Originally a colloquial term for ‘Turbot’, Brat draws on Tomos’s Welsh heritage and influence from the Basque region of Northern Spain, with a menu favouring seasonal British produce, cooked on an open fire wood grill.
Having visited Getaria, a coastal town in the Basque country, well known for its barbecues, Tomos was inspired by the relaxed, intuitive and direct approach to cooking.
From his time at Climpson’s Arch in Hackney and subsequently when opening Kitty Fisher’s in Mayfair, Tomos has developed an understanding of the relationship between good food and fire.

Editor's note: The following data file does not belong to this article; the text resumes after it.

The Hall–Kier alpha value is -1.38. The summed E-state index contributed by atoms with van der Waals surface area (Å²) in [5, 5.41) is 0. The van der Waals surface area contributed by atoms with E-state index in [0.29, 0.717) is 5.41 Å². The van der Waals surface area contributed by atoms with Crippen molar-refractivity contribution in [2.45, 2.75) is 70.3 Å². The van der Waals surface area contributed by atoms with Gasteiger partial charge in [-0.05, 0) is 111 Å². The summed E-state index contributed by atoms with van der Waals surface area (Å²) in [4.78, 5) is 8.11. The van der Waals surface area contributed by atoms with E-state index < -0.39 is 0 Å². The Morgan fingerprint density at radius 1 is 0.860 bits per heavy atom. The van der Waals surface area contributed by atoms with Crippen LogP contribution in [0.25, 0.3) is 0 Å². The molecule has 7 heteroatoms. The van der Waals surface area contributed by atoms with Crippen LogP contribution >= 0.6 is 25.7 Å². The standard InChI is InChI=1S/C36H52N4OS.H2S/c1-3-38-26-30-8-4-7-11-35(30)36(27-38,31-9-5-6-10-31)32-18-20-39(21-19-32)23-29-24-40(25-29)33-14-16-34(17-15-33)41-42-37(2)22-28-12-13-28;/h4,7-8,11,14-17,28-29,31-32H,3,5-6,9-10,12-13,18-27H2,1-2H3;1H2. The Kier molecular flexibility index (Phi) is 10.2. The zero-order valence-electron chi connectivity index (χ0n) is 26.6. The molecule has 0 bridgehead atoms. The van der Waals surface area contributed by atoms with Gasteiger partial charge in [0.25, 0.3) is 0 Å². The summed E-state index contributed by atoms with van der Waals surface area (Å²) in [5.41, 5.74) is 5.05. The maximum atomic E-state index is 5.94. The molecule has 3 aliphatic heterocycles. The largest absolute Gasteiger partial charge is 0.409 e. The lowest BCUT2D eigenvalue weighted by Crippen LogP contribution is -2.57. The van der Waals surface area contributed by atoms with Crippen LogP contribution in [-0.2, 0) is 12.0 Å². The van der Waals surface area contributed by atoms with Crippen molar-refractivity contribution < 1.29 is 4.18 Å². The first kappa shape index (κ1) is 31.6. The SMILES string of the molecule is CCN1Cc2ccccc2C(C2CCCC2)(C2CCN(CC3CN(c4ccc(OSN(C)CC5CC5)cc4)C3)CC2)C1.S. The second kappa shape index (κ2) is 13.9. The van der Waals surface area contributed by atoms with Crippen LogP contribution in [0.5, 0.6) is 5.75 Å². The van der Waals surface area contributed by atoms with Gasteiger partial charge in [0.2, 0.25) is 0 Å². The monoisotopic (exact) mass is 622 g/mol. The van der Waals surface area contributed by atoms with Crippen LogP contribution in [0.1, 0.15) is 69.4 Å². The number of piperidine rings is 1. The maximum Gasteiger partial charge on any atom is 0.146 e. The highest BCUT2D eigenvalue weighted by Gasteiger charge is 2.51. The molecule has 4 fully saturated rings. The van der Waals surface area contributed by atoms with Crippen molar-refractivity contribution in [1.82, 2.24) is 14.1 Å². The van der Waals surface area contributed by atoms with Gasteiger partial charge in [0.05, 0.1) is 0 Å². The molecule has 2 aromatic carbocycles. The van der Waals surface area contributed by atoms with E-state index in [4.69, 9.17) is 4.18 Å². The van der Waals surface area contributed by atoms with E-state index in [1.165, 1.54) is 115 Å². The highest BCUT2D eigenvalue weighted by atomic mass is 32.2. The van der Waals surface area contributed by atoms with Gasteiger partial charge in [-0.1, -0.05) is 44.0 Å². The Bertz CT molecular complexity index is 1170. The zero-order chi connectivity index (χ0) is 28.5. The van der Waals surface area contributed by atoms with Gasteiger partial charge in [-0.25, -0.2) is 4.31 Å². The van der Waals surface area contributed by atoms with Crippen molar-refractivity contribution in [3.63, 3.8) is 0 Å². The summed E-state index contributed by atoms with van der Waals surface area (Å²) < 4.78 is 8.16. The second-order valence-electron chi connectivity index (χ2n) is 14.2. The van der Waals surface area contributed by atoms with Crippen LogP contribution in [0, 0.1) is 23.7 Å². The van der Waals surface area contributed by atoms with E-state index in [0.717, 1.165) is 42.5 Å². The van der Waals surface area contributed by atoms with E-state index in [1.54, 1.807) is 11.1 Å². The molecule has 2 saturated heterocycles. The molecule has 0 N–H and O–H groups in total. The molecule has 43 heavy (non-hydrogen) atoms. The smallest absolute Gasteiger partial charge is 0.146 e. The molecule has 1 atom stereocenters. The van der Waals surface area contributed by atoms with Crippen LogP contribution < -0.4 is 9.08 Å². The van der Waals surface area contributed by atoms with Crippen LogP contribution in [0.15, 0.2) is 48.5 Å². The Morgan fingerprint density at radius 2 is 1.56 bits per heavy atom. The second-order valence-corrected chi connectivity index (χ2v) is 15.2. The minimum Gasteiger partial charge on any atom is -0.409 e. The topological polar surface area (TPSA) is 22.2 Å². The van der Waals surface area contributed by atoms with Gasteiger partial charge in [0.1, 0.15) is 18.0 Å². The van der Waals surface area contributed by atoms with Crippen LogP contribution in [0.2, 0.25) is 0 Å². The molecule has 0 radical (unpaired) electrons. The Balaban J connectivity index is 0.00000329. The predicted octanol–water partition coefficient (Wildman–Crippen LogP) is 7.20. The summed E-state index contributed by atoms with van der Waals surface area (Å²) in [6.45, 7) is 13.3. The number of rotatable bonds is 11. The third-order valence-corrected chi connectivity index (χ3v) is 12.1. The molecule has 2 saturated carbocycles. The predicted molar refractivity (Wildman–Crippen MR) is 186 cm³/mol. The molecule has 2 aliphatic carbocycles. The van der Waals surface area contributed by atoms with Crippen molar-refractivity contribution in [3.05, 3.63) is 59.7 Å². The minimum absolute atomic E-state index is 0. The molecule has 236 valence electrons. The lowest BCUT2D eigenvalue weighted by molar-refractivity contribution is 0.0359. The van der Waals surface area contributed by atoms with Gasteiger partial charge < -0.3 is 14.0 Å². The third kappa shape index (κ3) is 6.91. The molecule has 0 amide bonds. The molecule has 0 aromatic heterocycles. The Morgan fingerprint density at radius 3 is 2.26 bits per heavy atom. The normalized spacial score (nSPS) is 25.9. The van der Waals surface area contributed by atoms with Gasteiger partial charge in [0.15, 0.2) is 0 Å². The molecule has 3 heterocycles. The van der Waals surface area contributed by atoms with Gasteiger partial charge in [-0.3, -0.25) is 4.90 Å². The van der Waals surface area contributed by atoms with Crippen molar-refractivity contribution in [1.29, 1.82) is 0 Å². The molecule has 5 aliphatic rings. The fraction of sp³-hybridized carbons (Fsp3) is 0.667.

“Brat will focus on a particularly gentle and simple style of fire cooking recognisable from Getaria, which generally means buy well and don’t ruin it,” he explains. “Since leaving Kitty’s, I’ve been working closely with farmers and fisherman to create a menu which is structured around native ingredients at the peak of their season.”
Guests will access the first-floor restaurant through an unassuming entrance. The original 1930s stairwell will lead guests upstairs into the dining room, which retains many original features including art deco wood panelling and large steel frame windows, flooding the room with natural light.
An open kitchen with the wood ovens sits at the heart of the room, surrounded by a counter bar with high stools for guests to dine.